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First look at new spring complex for the Cubs


On what used to be a golf course, Cubs will conduct spring training

Even as the Cubs were saying goodbye to HoHoKam Stadium, their longtime spring home on the north side of Mesa, a new complex was rising from what used to be fairways and greens at the city's Riverview golf course. The new complex is certainly state of the art (in more ways than you think), and will finally provide the team with a spot where both their Minor Leaguers and Big Leaguers can train together.

Scott Owens of Hunt Construction and David Bower of Populous took me on a private tour of the complex, still under construction, on October 10, 2013. Because the plan is to turn everything over to the Cubs in about six weeks, the majority of the work had been completed. Let's take a look at what we saw.

First, a word about the location. I took the shot above as my flight was preparing to land at Phoenix Sky Harbor Airport. This gives you a good sense of where the new complex is located, as the major highway running across the shot horizontally is Loop 202. The vertical freeway is Loop 101. That means that the complex is indeed in Mesa, but barely. Just to the west of the 101 is Tempe (ASU's campus is a mere few blocks away). North of the 202 is Scottsdale.

The spots of green in the exact center of the image are the practice fields. The buildings just to their right are the clubhouse and batting cages. To the right of those are more practice fields (as well as a rectangular grass field that will be used for parking) and then the main ballpark.

While the clubhouses, training facilities and batting tunnels are impressive, the star of the show is, of course, the ballpark. There is a lot of "Wrigley" in this stadium (and we'll go into that in detail in our in-depth review of the complex in March), but there's also some HoHoKam here, too. The areas that are down the foul lines on the upper level have a similar feel to HoHoKam, right down to the trellised overhang.

And here's a news flash for you (just remember: you read it here first): there are *no* fixed seats on the upper level. None. When I first looked around here, my assumption was that the fixed seats that always go in the front of luxury suites just hadn't been installed yet. Nope! Everything on the party decks and in front of the suites will be movable furniture -- patio chairs, tables with semi-circle tops, etc. This way, the groups using the spaces can arrange the furniture as they wish. To the best of my knowledge, this has never been done before on this scale.

The press area is also on the upper level, as it should be. The radio booths (above left) have two different levels, as many in the Majors do. The space for the writing press (who liked to be called "the working press") is by far the largest I've seen at a spring-training park.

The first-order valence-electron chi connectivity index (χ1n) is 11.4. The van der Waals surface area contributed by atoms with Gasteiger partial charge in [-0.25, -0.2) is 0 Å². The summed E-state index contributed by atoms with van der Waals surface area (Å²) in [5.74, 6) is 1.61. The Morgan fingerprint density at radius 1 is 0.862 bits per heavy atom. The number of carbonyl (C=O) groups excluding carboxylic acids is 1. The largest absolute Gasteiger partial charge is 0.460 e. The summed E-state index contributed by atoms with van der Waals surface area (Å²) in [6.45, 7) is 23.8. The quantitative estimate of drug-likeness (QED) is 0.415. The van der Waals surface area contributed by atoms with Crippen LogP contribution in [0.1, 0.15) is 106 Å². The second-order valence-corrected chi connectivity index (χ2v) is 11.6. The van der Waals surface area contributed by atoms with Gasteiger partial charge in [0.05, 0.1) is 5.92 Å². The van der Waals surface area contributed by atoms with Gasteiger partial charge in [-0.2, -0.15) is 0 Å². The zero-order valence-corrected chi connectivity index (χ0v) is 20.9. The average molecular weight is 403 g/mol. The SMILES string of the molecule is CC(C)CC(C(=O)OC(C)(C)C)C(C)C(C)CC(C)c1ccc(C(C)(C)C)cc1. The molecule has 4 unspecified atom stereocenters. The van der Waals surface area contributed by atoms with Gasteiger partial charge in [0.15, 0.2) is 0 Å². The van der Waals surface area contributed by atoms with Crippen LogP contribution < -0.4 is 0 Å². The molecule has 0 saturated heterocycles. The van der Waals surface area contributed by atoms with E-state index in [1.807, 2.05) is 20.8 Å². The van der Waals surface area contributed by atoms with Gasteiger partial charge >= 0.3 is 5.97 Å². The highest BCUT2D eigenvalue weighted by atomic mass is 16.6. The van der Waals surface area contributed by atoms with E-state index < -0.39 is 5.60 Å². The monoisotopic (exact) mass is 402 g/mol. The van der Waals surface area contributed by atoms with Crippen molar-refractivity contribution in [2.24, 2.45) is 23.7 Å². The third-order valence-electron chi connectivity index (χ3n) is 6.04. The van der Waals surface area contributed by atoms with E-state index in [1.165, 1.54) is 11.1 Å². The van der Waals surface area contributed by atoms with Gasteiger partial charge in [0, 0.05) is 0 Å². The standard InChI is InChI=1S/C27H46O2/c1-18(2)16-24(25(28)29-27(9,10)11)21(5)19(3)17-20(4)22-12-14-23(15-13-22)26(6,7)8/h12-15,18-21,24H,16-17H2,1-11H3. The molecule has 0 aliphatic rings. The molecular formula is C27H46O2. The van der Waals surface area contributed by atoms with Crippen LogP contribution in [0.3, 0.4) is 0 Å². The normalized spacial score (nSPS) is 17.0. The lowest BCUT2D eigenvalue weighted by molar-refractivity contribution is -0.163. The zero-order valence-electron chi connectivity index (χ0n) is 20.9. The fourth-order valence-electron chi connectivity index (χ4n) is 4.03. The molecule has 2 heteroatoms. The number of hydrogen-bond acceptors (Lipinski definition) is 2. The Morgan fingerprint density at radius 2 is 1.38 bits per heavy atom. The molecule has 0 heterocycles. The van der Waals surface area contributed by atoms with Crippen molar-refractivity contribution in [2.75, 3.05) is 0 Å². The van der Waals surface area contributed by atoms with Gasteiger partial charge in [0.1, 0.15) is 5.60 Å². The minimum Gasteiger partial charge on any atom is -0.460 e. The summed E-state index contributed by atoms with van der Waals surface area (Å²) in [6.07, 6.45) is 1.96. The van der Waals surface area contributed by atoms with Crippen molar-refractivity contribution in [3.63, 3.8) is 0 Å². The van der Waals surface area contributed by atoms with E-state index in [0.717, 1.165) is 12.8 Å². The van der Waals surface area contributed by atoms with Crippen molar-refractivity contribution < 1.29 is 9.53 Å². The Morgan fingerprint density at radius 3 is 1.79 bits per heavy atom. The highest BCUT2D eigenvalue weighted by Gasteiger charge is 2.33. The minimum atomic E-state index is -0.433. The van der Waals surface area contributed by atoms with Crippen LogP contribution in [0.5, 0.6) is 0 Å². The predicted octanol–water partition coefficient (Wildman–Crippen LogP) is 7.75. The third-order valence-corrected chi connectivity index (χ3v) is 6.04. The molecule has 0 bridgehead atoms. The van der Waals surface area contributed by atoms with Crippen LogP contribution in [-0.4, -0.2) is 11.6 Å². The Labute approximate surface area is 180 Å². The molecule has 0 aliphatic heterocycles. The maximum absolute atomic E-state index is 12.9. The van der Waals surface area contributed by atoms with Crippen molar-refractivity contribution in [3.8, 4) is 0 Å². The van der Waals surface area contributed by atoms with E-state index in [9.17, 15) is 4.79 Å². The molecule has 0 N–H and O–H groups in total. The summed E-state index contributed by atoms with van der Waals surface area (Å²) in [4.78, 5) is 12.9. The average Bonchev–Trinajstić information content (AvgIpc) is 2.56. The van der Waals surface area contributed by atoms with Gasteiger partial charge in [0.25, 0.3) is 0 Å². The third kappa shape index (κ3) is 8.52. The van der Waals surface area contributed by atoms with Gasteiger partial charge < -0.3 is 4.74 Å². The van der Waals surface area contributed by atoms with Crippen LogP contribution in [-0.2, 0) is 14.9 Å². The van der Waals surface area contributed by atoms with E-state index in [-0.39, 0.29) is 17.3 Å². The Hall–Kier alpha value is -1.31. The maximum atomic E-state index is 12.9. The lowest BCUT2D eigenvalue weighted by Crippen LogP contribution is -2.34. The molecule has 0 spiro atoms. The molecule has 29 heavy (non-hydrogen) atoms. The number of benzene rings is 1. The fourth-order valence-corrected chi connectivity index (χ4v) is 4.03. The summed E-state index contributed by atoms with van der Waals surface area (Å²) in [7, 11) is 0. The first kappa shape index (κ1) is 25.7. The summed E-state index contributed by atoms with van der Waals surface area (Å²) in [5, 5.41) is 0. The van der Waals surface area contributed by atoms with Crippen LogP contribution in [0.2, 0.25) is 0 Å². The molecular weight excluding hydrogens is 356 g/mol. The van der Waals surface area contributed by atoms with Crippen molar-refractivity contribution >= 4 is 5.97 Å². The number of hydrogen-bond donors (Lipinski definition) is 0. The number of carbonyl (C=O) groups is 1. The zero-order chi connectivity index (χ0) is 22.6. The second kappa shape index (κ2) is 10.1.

Many of Arizona's spring-training attendance records were set by the Cubs at HoHoKam, so there was no "let's make it smaller and more intimate" thinking like you see at many new regular-season ballparks. The intent is for this facility to hold more fans than any of the other ten spring parks in the state. With about 9,000 fixed seats, room on the berm for 4,000 and another 1,000 or so on the upper level and roof-top patios, the Cubs' new park should achieve that goal.

The berms are especially huge. So is the berm at Talking Stick at Salt River Fields, but the hillside there is pretty darn steep. Not so at the new Cubs' facility. Oh, and the batter's eye will be made up of trees. Nice touch.

Speaking of trees, a grove of citrus trees is being planted beyond the right-center field berm (above left). Nice touch, because Mesa was a hub for citrus growth in decades gone by.

And you knew that the designers weren't going to miss the opportunity to have some roof-top space here. A three-story building beyond left field contains the visitors' clubhouse, offices and concessions and, on top, a roof-top party deck.

An interesting choice when finalizing the site plan was to put the Cubs' clubhouses a pretty good distance from the ballpark. A beautiful walkway is being constructed between the two, and it's on this pathway that the players in uniform will walk to go from their lockers to play in the exhibition games. Talk about a fantastic autograph opportunity.

The major-league clubhouse is a beauty, with 60 wood lockers arranged in an oval so that no player is stuck in a corner.

These are just a few of the highlights of this impressive new complex, which should cost about $84 million when all is said and done. We will be scrutinizing the completed complex in great detail in our in-depth review when they start playing baseball there. In the meantime, feel free to share your thoughts about the complex (no, not the team) in the space below.